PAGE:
From NPR News, it's WEEKENDS on ALL THINGS CONSIDERED. I'm Guy Raz.
For three days now, Mitt Romney's campaign has tried to steer the national conversation back to the economy. But the pressure to respond to President Obama's announcement in support of gay marriage has been intense. And this morning at a speech to students at Liberty University in Lynchburg, Virginia, Romney definitively spoke out.
MITT ROMNEY: Marriage is a relationship between one man and one woman.
President Obama made a personal statement in a TV interview this week. He didn't call for any new laws or initiatives. But many Americans seem to hear his statement as a truly significant moment in American history. Novelist and screenwriter Armistead Maupin joins us. Mr. Maupin is best known for his breakthrough "Tales of the City" series. He joins us from member station KQED in San Francisco. Thanks so much for being with us.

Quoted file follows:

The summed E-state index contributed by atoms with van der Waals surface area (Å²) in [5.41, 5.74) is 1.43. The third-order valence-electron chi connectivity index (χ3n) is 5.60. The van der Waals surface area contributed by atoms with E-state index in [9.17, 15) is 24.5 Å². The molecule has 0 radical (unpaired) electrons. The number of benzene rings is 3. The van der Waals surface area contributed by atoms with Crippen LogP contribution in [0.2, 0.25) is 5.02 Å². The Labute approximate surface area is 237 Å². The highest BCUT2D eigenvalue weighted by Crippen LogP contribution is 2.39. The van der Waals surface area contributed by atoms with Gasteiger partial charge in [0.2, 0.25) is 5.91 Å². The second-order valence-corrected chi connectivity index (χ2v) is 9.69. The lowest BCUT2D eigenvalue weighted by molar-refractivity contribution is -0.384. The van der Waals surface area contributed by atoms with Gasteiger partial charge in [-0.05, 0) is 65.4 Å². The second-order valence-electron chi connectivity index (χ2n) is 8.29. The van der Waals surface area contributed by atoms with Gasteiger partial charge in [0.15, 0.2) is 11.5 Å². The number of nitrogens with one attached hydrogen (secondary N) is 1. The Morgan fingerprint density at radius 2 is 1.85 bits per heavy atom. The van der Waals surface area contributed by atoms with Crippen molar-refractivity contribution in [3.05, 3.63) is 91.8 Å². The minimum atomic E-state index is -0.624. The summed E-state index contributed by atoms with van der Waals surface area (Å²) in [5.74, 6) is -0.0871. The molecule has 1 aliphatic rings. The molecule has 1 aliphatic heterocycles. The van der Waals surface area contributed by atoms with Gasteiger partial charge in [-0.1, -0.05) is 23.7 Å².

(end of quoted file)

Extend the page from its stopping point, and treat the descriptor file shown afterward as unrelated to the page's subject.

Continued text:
ARMISTEAD MAUPIN: Oh, it's a pleasure, Scott.
SIMON: How do you feel about what the president said?
Immediately after President Obama announced his support this week for same-sex marriage, attention turned to politics. The outcome of this year's election will be determined by a handful of states — one of them is Iowa, where the politics of same-sex marriage are complicated.
Same-sex marriage is legal here, but three of the state Supreme Court justices upholding that 2009 decision were removed from office by voters a year later.
When President Obama announced he now supports same-sex marriage, he cited his Christian faith.
"The thing at root that we think about is, not only Christ sacrificing himself on our behalf, but it's also the Golden Rule, you know — treat others the way you would want to be treated," he said in his interview with ABC News.